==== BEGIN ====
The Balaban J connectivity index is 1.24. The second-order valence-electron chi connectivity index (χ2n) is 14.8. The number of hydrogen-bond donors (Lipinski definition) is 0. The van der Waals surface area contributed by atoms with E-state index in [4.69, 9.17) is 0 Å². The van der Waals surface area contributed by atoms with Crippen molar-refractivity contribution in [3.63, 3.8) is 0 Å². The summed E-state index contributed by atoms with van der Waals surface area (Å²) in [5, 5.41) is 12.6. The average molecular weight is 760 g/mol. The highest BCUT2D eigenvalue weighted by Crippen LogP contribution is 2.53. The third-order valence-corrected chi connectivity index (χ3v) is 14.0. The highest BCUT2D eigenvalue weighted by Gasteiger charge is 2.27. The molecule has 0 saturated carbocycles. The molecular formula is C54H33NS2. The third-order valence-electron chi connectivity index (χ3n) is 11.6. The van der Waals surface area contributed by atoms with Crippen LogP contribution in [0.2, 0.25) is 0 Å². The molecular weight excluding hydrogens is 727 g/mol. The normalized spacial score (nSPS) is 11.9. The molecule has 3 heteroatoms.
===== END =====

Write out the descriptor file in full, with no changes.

The Balaban J connectivity index is 1.24. The second-order valence-electron chi connectivity index (χ2n) is 14.8. The number of hydrogen-bond donors (Lipinski definition) is 0. The van der Waals surface area contributed by atoms with E-state index in [4.69, 9.17) is 0 Å². The van der Waals surface area contributed by atoms with Crippen molar-refractivity contribution in [3.63, 3.8) is 0 Å². The summed E-state index contributed by atoms with van der Waals surface area (Å²) in [5, 5.41) is 12.6. The average molecular weight is 760 g/mol. The highest BCUT2D eigenvalue weighted by Crippen LogP contribution is 2.53. The third-order valence-corrected chi connectivity index (χ3v) is 14.0. The highest BCUT2D eigenvalue weighted by Gasteiger charge is 2.27. The molecule has 0 saturated carbocycles. The molecular formula is C54H33NS2. The third-order valence-electron chi connectivity index (χ3n) is 11.6. The van der Waals surface area contributed by atoms with Crippen LogP contribution in [0.2, 0.25) is 0 Å². The molecular weight excluding hydrogens is 727 g/mol. The normalized spacial score (nSPS) is 11.9. The molecule has 3 heteroatoms.